Recently, we have seen Kenyan creatives stand up up with the rest of the world in demanding the release of Ugandan singer Bobi Wine. Manuel Ntoyai explores the world of art-vism
Get up, stand up, stand up for your rights! Get up, stand up, don’t give up the fight! …are lyrics that Reggae Icon Bob Marley penned while touring Haiti after being deeply moved by its poverty and the lives of Haitians. Marley is remembered not only by his acts of kindness, but also his peace messages.
During the violent protests that rocked his country Jamaica, he collaborated with the then government and did the famous “Peace Concert” that saw the bloodshed end.
Apart from entertainment, music has been used the world over to inform and educate. Most recently, music has grown another facet, giving a voice to the voiceless, especially those under oppression.
Across the border, Bobi Wine has been trending after being arrested by the Ugandan authorities and protests erupted in different towns and cities across the world, as creatives joined hands to stand in solidarity with Bobi Wine whose real name is Robert Kyagulanyi.
On Friday, creatives merged at the PAWA 254, where they held a concert dubbed #FreeConcert and saw the likes of conscious hip hoppers Juliani and Hustla Jay perform among other acts. “As artistes we cannot sit back and watch but we have to act responsibly.
We have to be the voice of the people especially the youth, many of whom have lost hope,” says Hustla Jay. “When the times get rough a lot of art inspires people, it brings people together, it brings awareness. And that’s why we had some of the powerful music from the 60s and we need to revive this spirit.”
While there is a song for every season, it seems like the season for activism is simmering. In the United States, music has been used to spur wanted changes and expose social injustice.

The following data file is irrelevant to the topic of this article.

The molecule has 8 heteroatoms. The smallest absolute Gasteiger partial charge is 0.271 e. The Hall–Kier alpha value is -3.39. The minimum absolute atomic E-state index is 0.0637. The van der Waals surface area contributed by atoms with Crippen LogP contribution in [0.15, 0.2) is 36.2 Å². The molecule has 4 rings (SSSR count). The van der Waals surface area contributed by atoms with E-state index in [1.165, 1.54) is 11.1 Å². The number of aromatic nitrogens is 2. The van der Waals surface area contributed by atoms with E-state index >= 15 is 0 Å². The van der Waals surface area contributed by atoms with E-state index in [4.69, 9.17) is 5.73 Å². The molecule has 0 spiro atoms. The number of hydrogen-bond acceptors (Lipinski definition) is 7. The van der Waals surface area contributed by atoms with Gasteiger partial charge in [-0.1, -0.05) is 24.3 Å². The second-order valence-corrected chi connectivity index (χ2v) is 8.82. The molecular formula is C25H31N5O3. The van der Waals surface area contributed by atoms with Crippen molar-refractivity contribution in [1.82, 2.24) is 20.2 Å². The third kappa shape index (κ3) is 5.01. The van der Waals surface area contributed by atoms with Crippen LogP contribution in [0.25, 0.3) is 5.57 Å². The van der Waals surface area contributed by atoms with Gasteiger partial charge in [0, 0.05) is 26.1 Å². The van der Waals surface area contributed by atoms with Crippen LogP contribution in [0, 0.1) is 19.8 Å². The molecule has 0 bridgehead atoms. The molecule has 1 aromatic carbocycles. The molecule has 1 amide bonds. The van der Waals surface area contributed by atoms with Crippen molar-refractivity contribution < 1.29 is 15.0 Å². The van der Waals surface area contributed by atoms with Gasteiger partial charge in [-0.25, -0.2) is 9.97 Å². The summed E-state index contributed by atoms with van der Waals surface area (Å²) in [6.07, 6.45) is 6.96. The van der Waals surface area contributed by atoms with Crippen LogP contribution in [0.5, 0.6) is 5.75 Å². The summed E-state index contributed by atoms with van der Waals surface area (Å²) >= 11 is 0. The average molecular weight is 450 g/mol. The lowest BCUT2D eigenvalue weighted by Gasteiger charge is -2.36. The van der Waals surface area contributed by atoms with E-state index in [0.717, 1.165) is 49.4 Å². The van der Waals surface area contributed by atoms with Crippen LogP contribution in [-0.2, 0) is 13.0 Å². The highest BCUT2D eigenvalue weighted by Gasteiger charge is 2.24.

From the likes of Sam Cooke’s, A Change is Gonna Come to Marvin Gaye’s “What’s Goin On” to Public Enemy’s “Fight the Power”, music continues to provide a platform to package and present a point of view that many would not normally entertain.
While Bobi Wine’s case continue to elicit more reactions, it is not the first time that Africa’s artistes have lent their voices to speak against inhuman acts. Nigerian icon Fela Kuti is an example when it comes to artistes who have stood up against social evils.
Despite being jailed several times, Fela’s message on oppression and corruption saw his rise as an artiste and activist. In South Africa, Mirriam Makeba great voice against South Africa’s apartheid system saw her exiled from her country.
Known to many as Mama Africa, she sung in an anti-apartheid documentary, Come Back Africa although she was vocal that she was not a politician but a musician. “In our struggle, songs are not simply entertainment for us. They are the way we communicate.
The press, radio and TV are all censored by the government. We cannot believe what they say. So we make up songs to tell us about events. Let something happen and the next day a song will be written about it” she stated in one of her interviews.